Bring a Thai salad to a potluck supper, place it on the table with all the other dishes and watch discreetly as people taste it.On their faces there is first a slight pucker, a moment of surprise at the combination of salty fish sauce, hot chilies and sour lime. Then there is pleasure, the delight that comes from eating a morsel of red snapper tinged with a crispy fried leaf of basil, or a tender piece of squid trailing a hint of lemon grass and ginger.The savoriness of Thai salads does not depend on one particular ingredient, but on the blend of salty, sour, sweet and hot seasonings.
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By DAVID KOHN and DAVID KOHN,SUN REPORTER | June 14, 2006
Modern Asian Flavors: A Taste of Shanghai By Richard Wong Quick & Easy Vietnamese: 75 Everyday Recipes By Nancie McDermott Chronicle Books / 2006 / $19.95 This cookbook lives up to its name. A former Peace Corps volunteer in rural Thailand, McDermott returned smitten by Southeast Asian cuisine, and is now a food writer and cooking teacher in North Carolina. The recipes won't overwhelm the everyday chef who lacks expertise and hours of preparation time. The book sticks with the basics of Vietnamese food -- no fusion or pan-Asian here.
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By GAIL FORMAN | May 29, 1994
Spicy foods make you warm when it's cold outside, cool when it's hot. Hot spices awaken the appetite while stimulating the release of endorphins that make you feel relaxed and satisfied. So no wonder Thai cooking, which uses hot spices to perfection, is one of America's most popular ethnic cuisines.In classical Thai cooking a typical daily meal is not divided into courses. Soup, such as the celebrated shrimp with lemon-grass broth, is a beverage eaten throughout the meal. And all dishes are served at once -- perhaps a raw vegetable salad, stir-fried vegetables, spicy curried meat, grilled seafood and steamed rice, or khow.
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By Peter D. Franklin and Peter D. Franklin,Contributing Writer | September 23, 1992
One of the problems American cooks have in trying to duplicate Far Eastern dishes is finding all the ingredients. After all, the Far East is really far.For many reasons, the Chinese seem to have bridged the gastronomic gap better than the Japanese, and the Japanese have gained more ground here than, say, the Burmese or the Thai. Yet it is the latter ethnic group that is gaining culinary attention with the recent publication of several books on Thai cooking. The latest editions are "Real Thai: The Best of Thailand's Regional Cooking," by Nancie McDermott (Chronicle Books, paperback $9.95)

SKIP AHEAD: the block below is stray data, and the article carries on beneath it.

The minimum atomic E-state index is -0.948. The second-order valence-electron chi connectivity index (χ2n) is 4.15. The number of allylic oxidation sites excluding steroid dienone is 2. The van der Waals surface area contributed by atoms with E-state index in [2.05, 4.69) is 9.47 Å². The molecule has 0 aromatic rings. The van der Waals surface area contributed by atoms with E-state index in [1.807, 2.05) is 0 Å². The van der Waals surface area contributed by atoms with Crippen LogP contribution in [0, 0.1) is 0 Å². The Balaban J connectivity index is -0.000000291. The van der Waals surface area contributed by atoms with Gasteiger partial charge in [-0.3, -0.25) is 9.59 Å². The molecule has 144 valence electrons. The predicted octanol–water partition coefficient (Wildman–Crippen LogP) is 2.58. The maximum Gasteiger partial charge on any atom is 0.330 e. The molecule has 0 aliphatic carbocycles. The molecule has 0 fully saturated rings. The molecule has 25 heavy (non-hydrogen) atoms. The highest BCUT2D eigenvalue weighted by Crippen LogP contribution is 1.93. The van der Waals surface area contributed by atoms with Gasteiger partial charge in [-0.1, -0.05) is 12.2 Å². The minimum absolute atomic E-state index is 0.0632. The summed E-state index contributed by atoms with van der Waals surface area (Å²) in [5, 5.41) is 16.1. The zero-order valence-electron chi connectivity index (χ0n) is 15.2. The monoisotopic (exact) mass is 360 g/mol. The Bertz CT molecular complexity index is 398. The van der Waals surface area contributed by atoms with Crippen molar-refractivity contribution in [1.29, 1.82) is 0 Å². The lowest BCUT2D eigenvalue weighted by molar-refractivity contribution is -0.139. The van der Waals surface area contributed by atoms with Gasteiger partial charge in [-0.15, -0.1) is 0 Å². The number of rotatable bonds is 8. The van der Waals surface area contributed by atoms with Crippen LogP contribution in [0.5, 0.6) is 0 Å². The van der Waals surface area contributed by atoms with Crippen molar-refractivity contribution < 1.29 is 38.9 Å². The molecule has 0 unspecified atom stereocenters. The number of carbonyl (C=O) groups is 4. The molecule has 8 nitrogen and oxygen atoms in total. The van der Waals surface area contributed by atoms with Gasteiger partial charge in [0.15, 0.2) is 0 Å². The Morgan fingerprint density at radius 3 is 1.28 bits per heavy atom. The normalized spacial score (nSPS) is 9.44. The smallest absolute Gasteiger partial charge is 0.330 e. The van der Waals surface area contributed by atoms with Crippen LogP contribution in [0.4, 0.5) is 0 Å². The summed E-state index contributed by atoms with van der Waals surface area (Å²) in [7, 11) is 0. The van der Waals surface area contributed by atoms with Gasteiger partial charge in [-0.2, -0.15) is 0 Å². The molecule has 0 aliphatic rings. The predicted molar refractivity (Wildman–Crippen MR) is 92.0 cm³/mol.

NEWS
By Bill Daley and Bill Daley,Chicago Tribune | February 27, 2008
Mirin is a sweet, syrupy wine made from rice. It's particularly fine with grilled foods. When brushed over the hot food, the mirin becomes a glossy glaze; think of those skewers of chicken yakitori you get at the local Japanese restaurant. Mirin is low in alcohol and meant for cooking, not drinking. Here, its mild, honeyed flavor enhances the salmon's richness while melding well with the salt of the soy and fish sauces. The sweetness also plays up the smoky char of the grill pan. You can find mirin, fish sauce and soy sauce at Asian and specialty-food markets and, increasingly, in supermarkets.
NEWS
By Marge Perry and Marge Perry,Newsday | March 25, 2007
Flank steak is lean, flavorful, and fast and easy to cook. Because it is lean, it should be cooked with care: It is at its most moist and flavorful served medium rare. Regardless of how you cook it, flank steak should be cut across the grain into very thin strips before serving. While the ingredients list for this recipe may be long, the time it takes to prepare this dish is very short. PAN-SEARED FLANK STEAK WITH THAI DRESSING Serves 4 1 tablespoon sugar 1 tablespoon lime juice 1 tablespoon fish sauce 1 1/2 teaspoons water 1/8 teaspoon Asian chile paste (or to taste)
NEWS
By Regina Schrambling | November 19, 2006
Nicole Routhier included this braising recipe in her 1989 cookbook, The Foods of Vietnam. Lavish garlic, a little sugar and a good dose of fish sauce give pumpkin sweetness against that haunting undertone from the fish sauce. Regina Schrambling wrote this article for the Los Angeles Times, which provided the recipe analysis. Vietnamese Glazed Pumpkin Serves 4 to 6 -- Total time: 1 hour 1 (3-pound) cheese or pie pumpkin 1 tablespoon peanut oil 6 cloves garlic, minced 1/2 cup chicken stock 1 tablespoon Vietnamese fish sauce 2 tablespoons sugar freshly ground black pepper steamed rice (optional)